Alone In The Dark

Irresistibly unhinged legends MARTIN LANDAU, JACK PALANCE and DONALD PLEASENCE all sharing the same screen? The lone voice of reason portrayed by THE A TEAM’s “Mad Dog Murdock” DWIGHT SHULTZ? A cameo by LIN SHAYE (DEAD END, 2001 MANIACS)? Really, what have any of us done to deserve such a movie as ALONE IN THE DARK? The early work of director JACK SHOLDER would have one assuming that he was well on his way to becoming a big name in horror. He directed NIGHTMARE ON ELM STREET 2, THE HIDDEN and even edited the legendary THE BURNING. His talent is most clearly on display here though, ALONE which he co-wrote with LIN‘s producer bro ROBERT SHAYE, is intelligent, tense and truly original. Actually that may have been its downfall. Like the same year’s equally ignored and groundbreaking THE SENDER, ALONE takes a stubbornly psychological approach and goes out of its way to work against the slasher mold that had such a firm grip on movie goers at that time. On the surface it’s business as usual; escaped lunatics terrorizing a home complete with the standard nubile babysitter, but the difference is these madmen are presented as uncomfortably human and the line that distinguishes them from their prey is smudged whenever possible. Interestingly, the idea of using a disguise to hide behind is played with momentarily in a prophetic scene involving a hockey mask. (ALONE and FRIDAY THE 13th Part 3 which introduced the iconic mask were filmed around the same time and released only a couple months apart so best to chalk it up to the collective unconscious rather than pilfering or tribute). All this humanizing of the psychos may be fun today, but in 1982 it wasn’t really what audiences were looking for. ALONE wisely threads black humor into the mix to keep it from getting too heavy and make no mistake, it never flinches when it comes to the gore. Still, viewers made it known they preferred their monsters shadowy and enigmatic, thank you very much. Regardless of its initial reception we’re talking classic here folks, one that holds up better then most of it’s more successful contemporaries.indelible scenes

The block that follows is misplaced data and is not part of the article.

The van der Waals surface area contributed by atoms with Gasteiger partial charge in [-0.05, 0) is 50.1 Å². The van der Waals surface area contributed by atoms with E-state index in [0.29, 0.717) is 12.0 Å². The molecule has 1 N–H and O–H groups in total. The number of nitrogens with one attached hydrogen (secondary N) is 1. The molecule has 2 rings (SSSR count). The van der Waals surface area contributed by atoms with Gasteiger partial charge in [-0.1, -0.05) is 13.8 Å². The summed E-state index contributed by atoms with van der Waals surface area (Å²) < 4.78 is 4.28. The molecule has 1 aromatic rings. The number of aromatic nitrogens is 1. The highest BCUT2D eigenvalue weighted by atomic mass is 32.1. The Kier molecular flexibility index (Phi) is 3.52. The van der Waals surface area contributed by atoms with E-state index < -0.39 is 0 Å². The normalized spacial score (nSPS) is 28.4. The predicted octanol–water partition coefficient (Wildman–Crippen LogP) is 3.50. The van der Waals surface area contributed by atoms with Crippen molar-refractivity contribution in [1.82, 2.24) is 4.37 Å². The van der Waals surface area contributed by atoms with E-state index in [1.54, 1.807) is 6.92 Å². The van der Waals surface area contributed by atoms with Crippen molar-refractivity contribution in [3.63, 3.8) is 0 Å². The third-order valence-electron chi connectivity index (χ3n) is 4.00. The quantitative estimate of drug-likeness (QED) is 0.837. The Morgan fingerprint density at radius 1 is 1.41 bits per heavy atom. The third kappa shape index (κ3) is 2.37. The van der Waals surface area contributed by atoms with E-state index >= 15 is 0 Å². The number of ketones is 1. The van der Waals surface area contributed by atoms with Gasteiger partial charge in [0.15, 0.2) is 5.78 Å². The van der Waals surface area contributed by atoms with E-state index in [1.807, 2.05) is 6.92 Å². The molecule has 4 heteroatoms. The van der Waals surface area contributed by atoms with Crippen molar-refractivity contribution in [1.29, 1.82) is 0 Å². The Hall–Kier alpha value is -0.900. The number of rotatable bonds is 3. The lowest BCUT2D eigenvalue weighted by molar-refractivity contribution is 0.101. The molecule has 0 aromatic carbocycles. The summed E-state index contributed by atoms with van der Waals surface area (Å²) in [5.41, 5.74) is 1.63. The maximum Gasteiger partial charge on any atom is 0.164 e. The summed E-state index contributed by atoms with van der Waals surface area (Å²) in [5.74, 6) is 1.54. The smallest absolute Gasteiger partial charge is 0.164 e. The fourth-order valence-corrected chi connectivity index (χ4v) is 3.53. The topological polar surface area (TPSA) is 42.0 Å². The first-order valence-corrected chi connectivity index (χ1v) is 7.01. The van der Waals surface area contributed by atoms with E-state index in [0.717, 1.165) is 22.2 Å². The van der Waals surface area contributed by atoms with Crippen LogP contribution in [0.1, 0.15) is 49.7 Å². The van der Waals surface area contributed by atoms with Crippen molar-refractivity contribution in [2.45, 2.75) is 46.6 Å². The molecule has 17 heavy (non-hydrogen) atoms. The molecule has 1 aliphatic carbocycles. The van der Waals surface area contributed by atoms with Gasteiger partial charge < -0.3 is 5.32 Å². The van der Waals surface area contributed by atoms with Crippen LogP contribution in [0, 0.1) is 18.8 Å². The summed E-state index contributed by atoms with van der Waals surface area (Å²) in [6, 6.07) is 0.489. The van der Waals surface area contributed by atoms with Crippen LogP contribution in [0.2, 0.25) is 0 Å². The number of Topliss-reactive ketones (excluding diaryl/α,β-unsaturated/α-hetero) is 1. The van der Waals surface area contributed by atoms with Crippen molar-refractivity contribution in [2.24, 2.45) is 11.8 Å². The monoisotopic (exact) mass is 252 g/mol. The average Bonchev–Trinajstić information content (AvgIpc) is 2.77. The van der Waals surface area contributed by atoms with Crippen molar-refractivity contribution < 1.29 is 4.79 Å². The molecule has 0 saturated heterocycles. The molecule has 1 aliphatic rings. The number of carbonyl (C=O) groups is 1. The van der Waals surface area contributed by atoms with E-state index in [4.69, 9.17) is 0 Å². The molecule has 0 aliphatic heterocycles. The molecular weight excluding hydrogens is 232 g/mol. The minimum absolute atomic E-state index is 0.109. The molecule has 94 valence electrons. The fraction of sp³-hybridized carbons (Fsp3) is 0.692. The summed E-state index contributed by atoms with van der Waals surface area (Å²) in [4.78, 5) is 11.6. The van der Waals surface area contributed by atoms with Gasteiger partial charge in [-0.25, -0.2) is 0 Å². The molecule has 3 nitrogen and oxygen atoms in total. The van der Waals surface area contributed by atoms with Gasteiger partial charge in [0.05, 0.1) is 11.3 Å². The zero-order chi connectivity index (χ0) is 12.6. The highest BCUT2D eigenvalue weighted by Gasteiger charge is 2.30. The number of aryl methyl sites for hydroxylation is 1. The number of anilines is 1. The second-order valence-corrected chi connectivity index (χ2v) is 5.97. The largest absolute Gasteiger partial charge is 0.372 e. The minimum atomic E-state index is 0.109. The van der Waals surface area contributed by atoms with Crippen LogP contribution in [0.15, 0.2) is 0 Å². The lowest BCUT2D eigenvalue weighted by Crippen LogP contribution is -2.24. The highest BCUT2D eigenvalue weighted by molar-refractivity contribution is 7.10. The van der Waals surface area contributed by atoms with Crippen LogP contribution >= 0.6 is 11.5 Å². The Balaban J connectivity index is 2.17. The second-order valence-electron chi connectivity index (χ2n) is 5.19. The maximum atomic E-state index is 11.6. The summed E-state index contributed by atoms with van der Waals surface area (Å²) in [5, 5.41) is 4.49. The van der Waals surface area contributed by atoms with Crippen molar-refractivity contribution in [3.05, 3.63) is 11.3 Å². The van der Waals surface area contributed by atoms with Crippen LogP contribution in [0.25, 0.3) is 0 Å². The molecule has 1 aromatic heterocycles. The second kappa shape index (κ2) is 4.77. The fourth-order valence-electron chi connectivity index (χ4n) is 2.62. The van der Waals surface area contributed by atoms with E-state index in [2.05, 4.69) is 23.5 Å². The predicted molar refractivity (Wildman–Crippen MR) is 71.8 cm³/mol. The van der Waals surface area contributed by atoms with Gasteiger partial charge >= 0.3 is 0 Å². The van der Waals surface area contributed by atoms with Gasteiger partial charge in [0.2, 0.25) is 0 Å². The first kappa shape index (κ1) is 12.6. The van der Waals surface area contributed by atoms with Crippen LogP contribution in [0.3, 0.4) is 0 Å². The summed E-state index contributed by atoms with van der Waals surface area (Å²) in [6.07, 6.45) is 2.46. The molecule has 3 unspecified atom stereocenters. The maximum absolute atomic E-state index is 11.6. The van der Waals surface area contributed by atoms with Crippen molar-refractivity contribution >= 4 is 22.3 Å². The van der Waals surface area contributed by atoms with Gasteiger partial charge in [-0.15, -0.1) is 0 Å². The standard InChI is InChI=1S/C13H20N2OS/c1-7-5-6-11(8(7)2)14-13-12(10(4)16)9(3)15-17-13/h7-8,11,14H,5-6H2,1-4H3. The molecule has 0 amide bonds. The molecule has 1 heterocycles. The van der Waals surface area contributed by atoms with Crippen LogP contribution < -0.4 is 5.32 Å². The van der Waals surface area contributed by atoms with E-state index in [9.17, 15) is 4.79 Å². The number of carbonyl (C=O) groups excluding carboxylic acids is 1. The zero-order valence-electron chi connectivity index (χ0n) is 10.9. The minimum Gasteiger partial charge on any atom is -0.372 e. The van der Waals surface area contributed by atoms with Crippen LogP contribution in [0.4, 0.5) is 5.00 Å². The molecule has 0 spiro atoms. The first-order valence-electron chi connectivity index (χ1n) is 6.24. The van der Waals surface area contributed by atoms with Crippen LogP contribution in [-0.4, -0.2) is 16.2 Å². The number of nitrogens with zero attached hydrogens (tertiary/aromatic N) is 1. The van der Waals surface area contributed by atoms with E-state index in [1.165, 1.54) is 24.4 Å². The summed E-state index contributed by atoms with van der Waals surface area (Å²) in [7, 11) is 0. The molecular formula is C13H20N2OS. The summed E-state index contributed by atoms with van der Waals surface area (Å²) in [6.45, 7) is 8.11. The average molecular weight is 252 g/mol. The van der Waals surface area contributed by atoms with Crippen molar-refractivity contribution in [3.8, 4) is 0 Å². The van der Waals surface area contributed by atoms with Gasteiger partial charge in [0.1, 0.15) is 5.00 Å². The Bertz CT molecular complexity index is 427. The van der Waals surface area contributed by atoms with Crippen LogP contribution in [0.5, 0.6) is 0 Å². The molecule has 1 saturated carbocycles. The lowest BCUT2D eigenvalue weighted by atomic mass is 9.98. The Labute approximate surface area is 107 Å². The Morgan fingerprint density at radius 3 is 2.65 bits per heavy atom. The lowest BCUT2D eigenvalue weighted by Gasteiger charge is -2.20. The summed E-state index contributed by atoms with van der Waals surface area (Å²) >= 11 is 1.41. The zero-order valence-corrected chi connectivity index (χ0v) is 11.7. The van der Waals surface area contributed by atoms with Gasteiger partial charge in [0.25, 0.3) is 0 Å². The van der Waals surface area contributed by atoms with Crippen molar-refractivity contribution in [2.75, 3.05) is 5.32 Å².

• Opening diner dream sequence includes PLEASENCE looking right at home brandishing a cleaver
  • The loons run over a mailman
  • Bunky (CAROL LEVY) is menaced by a knife blade that appears through the mattress and strangely recalls the shark fin from JAWS
  • SIC F*CKS perform “Chop Up Your Mother” at a joint called “Stumps”
  • Sis goes to the crazy side and hallucinates a corpse out of the blue
  • The brilliant reveal of “The Bleeder”
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15 years ago

man that one is so Rad! really underrated I like the ending when Jack Palance pulls a gun in the punk club at the end.

13 years ago

“It’s not just us crazy ones who kill. We all kill when we must, and we all die when it’s time!” Awesome Palance quote. And Landau’s maniacal laugh, whooot!